Championship escaped the Webster varsity soccer team as they were tripped 1-0 by newly crowned Section 5 champion Gates-Chill, Saturday, at Roberts-Wesleyan. Before a crowd exceeding 2500, the Rldgemen valiantly attempted to upset a rugged Gates squad which had defeated division champion Pittsford four days previously to advance to the Sections finals. The scrappy Webster outfit outplayed the cross-city rivals throughout the first half, but could not manage a tally. Superb passing and ball control were displayed by both teams when finally, with three minutes remaining in the fourth and final quarter, Harry Bruestle booted the ball into the Webster nets. The Rldgemen fiercely bombarded the opposition’s goal in the remaining minutes, but could not score to tie the contest. Coach Ralph Wager is proud of his well coached troops. All year he has repeated team work, team play and that is what these boys were — a real team.
A while back Zanne Brunner asked if I’d like to show some work in an upcoming show that she was organizing at the temporary art space in Irondequoit near the House of Guitars. Developer/dreamer Mike Nolan has some great plans for the lock of buildings at Tutus Avenue and Cooper Road. He’s bought up most of the block and has devoted space for a small gallery in the shop right next to the Chinese restaurant there. I dropped off the two charcoal drawing pictured in the blow-up of the photo above and I picked up a flyer for the show at the same time. I didn’t know they were calling it a “Holiday Show”! I probably wouldn’t have submitted something in red and green anyway. I was happy to learn Todd Beers, Edward Buscemi and Wendy Menzie were in the show. The opening is on Saturday, January 14th.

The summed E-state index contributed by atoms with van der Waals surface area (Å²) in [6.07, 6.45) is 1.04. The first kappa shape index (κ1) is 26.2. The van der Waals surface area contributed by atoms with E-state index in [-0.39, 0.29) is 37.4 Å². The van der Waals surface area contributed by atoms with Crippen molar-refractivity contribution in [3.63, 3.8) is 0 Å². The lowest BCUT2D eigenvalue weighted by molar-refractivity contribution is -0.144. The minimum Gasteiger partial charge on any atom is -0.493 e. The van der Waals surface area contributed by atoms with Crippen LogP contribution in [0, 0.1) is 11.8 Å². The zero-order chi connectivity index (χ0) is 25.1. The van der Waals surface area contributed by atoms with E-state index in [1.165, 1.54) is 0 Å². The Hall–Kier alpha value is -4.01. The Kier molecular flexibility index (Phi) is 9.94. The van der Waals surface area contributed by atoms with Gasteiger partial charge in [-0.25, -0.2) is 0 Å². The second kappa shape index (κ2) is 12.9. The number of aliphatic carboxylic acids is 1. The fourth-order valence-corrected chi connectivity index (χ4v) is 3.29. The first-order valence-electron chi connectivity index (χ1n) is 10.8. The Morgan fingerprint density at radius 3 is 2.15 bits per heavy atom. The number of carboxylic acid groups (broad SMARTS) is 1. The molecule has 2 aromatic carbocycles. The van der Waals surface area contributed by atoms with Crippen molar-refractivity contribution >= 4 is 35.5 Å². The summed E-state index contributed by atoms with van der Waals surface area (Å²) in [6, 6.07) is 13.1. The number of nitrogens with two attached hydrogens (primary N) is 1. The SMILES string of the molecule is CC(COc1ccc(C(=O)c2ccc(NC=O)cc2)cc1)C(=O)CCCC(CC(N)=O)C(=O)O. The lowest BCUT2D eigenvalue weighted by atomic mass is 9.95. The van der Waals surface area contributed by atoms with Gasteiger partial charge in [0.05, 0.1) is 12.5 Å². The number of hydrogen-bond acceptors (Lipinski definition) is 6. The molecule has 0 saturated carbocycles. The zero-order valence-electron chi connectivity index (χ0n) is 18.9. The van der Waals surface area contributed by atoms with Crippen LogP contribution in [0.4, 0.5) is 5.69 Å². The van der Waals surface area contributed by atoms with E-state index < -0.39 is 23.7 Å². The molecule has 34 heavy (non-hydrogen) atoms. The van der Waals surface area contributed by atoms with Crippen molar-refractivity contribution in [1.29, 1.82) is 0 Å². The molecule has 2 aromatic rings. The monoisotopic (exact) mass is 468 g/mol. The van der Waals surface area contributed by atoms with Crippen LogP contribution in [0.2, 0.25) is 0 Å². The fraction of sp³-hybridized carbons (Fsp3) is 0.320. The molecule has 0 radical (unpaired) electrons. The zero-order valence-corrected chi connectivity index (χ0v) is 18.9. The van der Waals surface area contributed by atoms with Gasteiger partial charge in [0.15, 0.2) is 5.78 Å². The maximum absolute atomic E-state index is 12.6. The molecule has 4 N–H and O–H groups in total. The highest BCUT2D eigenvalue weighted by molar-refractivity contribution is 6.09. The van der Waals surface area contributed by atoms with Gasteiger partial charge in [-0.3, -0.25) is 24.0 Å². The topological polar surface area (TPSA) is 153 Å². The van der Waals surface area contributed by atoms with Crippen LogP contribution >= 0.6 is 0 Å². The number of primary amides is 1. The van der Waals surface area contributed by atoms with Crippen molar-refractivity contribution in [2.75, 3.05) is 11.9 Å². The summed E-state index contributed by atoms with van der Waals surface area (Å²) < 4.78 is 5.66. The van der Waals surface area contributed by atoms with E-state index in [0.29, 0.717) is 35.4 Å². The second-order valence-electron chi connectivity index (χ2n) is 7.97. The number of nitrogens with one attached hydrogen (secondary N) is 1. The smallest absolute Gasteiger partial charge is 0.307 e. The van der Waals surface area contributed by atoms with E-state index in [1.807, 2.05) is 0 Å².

The people up on the hill had a party over the weekend. We heard the band and we live about a mile away, classic rock sort of stuff, old people music. Their sign looked kind of odd the next morning.
Gallery director, Bleu Cease called yesterday from Rochester Contemporary to arrange time to set up “Subterranean Surrogates,” my upcoming photo installation. I did RoCo’s logo a while back and I had a show there long before Bleu took over so I didn’t realize what a dynamic force Bleu is. He does everything over there and what he doesn’t do he arranges to have done right. He climbed off the ladder and on to the top of one of the walls in his flip flops while helping me block out the ambient light that was creeping into my allotted space.
I was there all day hanging the projector upside down from strings attached to the ceiling in the back room so the photos would drop into this space and fill one of the walls. Peggi was originally going to drop me off downtown but she made a run to JoAnne Fabrics to buy some black felt for the ceiling and she picked up a peanut butter and banana sandwich and pitched in on the ceiling effort while I balanced the projector. You would think four white walls with photos projected on one would be a pretty simple install but we were there until eight. Art is not as easy as it looks.
As I noted here a few days back, we really enjoyed Anne Havens artist’s talk at the MAG. The slides of her work were beautiful. The presentation itself was a work of art. I did an artist talk there a few years back and I know how much pressure there is to add something interesting to the work that was created to speak for itself. You have to go deep to top your best efforts and Anne succeeded. Had I offered her the advice my buddy, Frank Paolo, gave me she would have had a perfect game.
Frank gives seminars on effective presentation techniques. I’ve seen him in action, knocking the socks off a large corporation’s top salesmen. Frank gets top dollar for a day’s work and any company would
realize a sizable ROI. When Frank heard I was doing this talk he invited me over for a few tips and I will never forget this one. “Skip the opening thank yous.” Frank says a crowd will never be more attentive then in the opening moments so don’t bring them down with obligatory thank yous to the stiffs in the front row. Launch right into your presentation.